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Avvo: Falsus in Uno, Falsus in Omnibus

Jamison KoehlerLaw Marketing/Networking

Like Kramer asking for extra MSG on Seinfeld, I think I am going to put myself on a “please call” list for marketers.

Just kidding.

Some marketing guy from Avvo called me the other day, and I shut him down the same way I shut down most marketers: I told him I am so swamped with business that I couldn’t possibly take on one more case. There is always a long silence on the other end of the phone whenever I say this. They have lots to say if you question the cost or the utility of their service. But they have no idea how to respond when you tell them this.

Although this marketer was not as obnoxious as many of the people who call, I continue to have problems with Avvo. And the problems begin with their advertisements and their claims.

For example:  Avvo claims that my profile was “seen” by 1,566 “potential clients over the past 30 days.  I have no idea what it means to be “seen”:  Does this mean that my profile came up on 1,566 searches for a criminal defense lawyer in D.C. or Virginia?  Or that someone actually clicked through to my profile?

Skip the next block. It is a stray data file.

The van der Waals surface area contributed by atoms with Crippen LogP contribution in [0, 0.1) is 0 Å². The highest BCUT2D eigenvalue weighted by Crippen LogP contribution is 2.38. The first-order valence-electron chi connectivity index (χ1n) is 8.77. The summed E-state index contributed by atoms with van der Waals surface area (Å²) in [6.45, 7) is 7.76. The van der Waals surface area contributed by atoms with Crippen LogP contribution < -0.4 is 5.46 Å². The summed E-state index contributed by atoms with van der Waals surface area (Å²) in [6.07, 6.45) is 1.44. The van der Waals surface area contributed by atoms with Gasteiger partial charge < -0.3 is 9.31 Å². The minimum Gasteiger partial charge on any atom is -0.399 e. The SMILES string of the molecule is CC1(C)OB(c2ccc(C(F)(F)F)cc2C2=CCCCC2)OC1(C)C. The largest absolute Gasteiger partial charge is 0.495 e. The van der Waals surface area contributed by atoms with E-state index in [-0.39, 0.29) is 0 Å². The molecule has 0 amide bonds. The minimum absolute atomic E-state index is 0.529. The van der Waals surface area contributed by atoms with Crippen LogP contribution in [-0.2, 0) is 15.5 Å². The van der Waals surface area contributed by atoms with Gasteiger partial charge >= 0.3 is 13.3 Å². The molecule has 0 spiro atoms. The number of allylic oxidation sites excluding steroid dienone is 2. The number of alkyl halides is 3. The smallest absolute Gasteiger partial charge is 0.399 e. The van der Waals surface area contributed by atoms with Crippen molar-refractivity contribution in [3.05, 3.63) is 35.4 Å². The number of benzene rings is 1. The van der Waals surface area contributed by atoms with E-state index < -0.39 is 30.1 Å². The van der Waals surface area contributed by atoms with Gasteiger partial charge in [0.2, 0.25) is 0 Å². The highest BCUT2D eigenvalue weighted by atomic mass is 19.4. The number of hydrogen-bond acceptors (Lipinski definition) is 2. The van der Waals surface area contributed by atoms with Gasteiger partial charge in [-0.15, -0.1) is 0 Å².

But I can’t help thinking it doesn’t mean anything at all. I claimed my Avvo profile three and a half years ago. If I averaged 1,500 views a month over that time period, which is just under the number they say I had for the last 30 days, that would come to 63,000 “potential clients” who had seen my profile. And yet, as far as I know, I have not had a single person even contact me through my Avvo profile, much less decide to hire me.  “I found you through Avvo” is something I have never once heard.

And if Avvo is not being completely straight with me when it comes to how many people come across my profile, I can’t help wondering how else they are not being honest with me.  As they say:  Falsus in uno, falsus in omnibus.